Indicator unit 40 operates to display the leak detection signals either by a visual indicator 46 or by means of an aural indicator 48. Indicator unit comprises a single CMOS digital integrated circuit 72, which may also be a standard CD 4001 unit, but configured in a different manner than the detectors, so as to function as a gate amplifier, and a transistor amplifier. The CMOS circuit comprises four logic elements, viz, NOR gates 83, 84, 86 and 88, each with two interchangeable inputs and a single output. Interconnect line 28 is coupled to both inputs of NOR gate 83. Power supply 44 is coupled through a low pass filter network comprising an inductor 80 and a resistor 82 to the interconnect line 28. The function of low pass filter network is to isolate the power supply 44 from the output oscillator signals of the various leak detectors. The value of inductor 80 is determined by the lowest frequency and the maximum current permitted during oscillations. If this current is taken to be 1 milliamperes for CMOS devices used, the value of inductor 80 is about 1600/FL in henries. This value of inductance seems large if FL is a few hundred hertz, but the low currents permit use of miniature types of coils. Resistor 82 shunts coil 80 so that no signal will see an impedance greater than 10K ohms. The output oscillator signals from the detectors are transmitted directly on lines 28 and 29 to both inputs of NOR gate 83 causing it to oscillate with the frequency of the signal received from the detectors. The output of the NOR gate 83 is coupled to both inputs of each of NOR gates 84, 86 and 88 which outputs are coupled through a resistor 92 to the base of transistor 90, and thus control the aural output of speaker 48, which emits the tone that identifies the location of the leak. If desired or required, the outputs of NOR gates 84, 86, 88 can be coupled directly to a visual display 46, such as an oscilloscope, to provide the precise frequency of oscillation, thereby providing the indication of which detector has sensed a water leak.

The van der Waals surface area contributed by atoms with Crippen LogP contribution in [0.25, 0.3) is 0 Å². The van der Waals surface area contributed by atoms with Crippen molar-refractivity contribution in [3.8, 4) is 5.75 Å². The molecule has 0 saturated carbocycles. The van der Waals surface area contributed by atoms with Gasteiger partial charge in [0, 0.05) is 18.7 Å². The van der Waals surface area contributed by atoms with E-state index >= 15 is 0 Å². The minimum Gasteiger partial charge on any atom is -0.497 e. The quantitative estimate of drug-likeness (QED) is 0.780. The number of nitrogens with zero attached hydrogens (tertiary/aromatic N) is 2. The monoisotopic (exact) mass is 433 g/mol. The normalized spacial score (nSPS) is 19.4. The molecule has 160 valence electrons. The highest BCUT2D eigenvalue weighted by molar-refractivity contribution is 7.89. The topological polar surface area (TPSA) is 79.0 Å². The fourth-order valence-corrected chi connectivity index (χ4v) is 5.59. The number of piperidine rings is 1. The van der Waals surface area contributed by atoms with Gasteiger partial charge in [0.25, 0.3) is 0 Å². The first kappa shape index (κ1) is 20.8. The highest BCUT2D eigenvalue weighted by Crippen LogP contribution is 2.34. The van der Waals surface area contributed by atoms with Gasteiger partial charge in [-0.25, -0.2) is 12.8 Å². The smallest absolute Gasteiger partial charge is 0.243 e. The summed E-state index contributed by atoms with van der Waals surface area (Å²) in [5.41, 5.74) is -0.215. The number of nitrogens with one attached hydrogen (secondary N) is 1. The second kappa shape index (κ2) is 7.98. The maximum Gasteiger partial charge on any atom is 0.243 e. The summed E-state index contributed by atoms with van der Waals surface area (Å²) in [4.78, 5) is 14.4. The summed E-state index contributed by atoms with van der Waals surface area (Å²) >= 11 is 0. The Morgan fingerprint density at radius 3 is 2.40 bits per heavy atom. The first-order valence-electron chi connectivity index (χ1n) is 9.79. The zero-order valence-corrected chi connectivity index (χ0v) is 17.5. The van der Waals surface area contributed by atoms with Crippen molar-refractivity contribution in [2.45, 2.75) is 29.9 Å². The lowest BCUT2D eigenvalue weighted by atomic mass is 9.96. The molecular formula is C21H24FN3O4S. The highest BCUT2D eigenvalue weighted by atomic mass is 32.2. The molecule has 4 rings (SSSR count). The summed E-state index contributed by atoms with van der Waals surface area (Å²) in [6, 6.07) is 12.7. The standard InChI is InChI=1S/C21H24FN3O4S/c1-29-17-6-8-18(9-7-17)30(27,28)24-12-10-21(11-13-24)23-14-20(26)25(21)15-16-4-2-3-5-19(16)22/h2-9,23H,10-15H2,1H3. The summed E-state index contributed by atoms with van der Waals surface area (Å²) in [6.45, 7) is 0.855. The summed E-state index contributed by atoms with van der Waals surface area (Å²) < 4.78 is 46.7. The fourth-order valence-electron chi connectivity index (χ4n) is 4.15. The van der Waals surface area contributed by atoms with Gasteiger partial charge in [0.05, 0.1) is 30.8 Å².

While not limited to the following components, the following table represents typical or approximate conventional items and values that may be employed in the instant circuit:
Resistor 58 -- 220 kohms
Diode 68 -- 1N914
Diode 66 -- 1N914
Resistor 92 -- 3.3 kohms
Resistor 94 -- 180 ohms
Supply 44 -- 9 volts
Resistor 82 -- 10 kohms
Therefore, it is apparent that the disclosed system for detecting and locating water leaks is an efficient versatile technique based on the generation of multiplexed indicator signals which employs compact, low-power integrated digital circuitry and a single, dual-wire interconnection line for economical deployment and ready expandibility.